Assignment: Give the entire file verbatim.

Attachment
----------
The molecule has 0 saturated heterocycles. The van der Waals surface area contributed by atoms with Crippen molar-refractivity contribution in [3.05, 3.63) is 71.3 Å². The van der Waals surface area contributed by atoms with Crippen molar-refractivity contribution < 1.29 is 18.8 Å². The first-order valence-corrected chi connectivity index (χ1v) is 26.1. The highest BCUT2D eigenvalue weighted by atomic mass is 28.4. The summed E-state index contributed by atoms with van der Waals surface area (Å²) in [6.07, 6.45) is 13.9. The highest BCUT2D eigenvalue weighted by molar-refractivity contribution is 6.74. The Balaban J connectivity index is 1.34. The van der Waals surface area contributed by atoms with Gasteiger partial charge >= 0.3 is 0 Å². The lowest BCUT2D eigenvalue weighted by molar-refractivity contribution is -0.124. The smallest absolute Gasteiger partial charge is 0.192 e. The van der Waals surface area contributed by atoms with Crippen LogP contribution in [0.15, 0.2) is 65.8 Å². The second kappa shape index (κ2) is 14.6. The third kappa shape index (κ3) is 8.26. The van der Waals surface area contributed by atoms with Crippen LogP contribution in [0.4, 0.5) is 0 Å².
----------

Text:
The molecule has 0 saturated heterocycles. The van der Waals surface area contributed by atoms with Crippen molar-refractivity contribution in [3.05, 3.63) is 71.3 Å². The van der Waals surface area contributed by atoms with Crippen molar-refractivity contribution < 1.29 is 18.8 Å². The first-order valence-corrected chi connectivity index (χ1v) is 26.1. The highest BCUT2D eigenvalue weighted by atomic mass is 28.4. The summed E-state index contributed by atoms with van der Waals surface area (Å²) in [6.07, 6.45) is 13.9. The highest BCUT2D eigenvalue weighted by molar-refractivity contribution is 6.74. The Balaban J connectivity index is 1.34. The van der Waals surface area contributed by atoms with Gasteiger partial charge >= 0.3 is 0 Å². The lowest BCUT2D eigenvalue weighted by molar-refractivity contribution is -0.124. The smallest absolute Gasteiger partial charge is 0.192 e. The van der Waals surface area contributed by atoms with Crippen LogP contribution in [0.15, 0.2) is 65.8 Å². The second kappa shape index (κ2) is 14.6. The third kappa shape index (κ3) is 8.26. The van der Waals surface area contributed by atoms with Crippen LogP contribution in [0.4, 0.5) is 0 Å².